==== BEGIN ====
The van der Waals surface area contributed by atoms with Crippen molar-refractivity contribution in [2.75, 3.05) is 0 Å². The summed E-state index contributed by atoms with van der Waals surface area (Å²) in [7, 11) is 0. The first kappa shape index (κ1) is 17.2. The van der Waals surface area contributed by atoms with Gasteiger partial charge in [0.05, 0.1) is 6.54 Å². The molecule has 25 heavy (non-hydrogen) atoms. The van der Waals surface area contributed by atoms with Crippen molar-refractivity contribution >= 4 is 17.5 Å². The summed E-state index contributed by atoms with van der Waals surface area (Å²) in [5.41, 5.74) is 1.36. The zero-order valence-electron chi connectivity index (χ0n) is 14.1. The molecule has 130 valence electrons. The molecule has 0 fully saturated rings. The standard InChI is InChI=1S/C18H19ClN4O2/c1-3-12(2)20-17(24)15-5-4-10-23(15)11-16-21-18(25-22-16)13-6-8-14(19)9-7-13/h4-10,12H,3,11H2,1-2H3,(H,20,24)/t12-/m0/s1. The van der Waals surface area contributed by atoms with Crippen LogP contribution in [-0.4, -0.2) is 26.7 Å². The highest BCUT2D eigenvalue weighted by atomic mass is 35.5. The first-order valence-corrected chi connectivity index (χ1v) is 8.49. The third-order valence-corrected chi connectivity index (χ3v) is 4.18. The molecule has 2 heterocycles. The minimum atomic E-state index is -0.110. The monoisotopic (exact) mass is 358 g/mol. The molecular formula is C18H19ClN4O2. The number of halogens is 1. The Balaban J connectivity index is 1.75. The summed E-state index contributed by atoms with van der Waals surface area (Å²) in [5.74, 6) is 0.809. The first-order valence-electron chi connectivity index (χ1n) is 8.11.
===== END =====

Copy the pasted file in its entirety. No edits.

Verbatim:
The van der Waals surface area contributed by atoms with Crippen molar-refractivity contribution in [2.75, 3.05) is 0 Å². The summed E-state index contributed by atoms with van der Waals surface area (Å²) in [7, 11) is 0. The first kappa shape index (κ1) is 17.2. The van der Waals surface area contributed by atoms with Gasteiger partial charge in [0.05, 0.1) is 6.54 Å². The molecule has 25 heavy (non-hydrogen) atoms. The van der Waals surface area contributed by atoms with Crippen molar-refractivity contribution >= 4 is 17.5 Å². The summed E-state index contributed by atoms with van der Waals surface area (Å²) in [5.41, 5.74) is 1.36. The zero-order valence-electron chi connectivity index (χ0n) is 14.1. The molecule has 130 valence electrons. The molecule has 0 fully saturated rings. The standard InChI is InChI=1S/C18H19ClN4O2/c1-3-12(2)20-17(24)15-5-4-10-23(15)11-16-21-18(25-22-16)13-6-8-14(19)9-7-13/h4-10,12H,3,11H2,1-2H3,(H,20,24)/t12-/m0/s1. The van der Waals surface area contributed by atoms with Crippen LogP contribution in [-0.4, -0.2) is 26.7 Å². The highest BCUT2D eigenvalue weighted by atomic mass is 35.5. The first-order valence-corrected chi connectivity index (χ1v) is 8.49. The third-order valence-corrected chi connectivity index (χ3v) is 4.18. The molecule has 2 heterocycles. The minimum atomic E-state index is -0.110. The monoisotopic (exact) mass is 358 g/mol. The molecular formula is C18H19ClN4O2. The number of halogens is 1. The Balaban J connectivity index is 1.75. The summed E-state index contributed by atoms with van der Waals surface area (Å²) in [5.74, 6) is 0.809. The first-order valence-electron chi connectivity index (χ1n) is 8.11.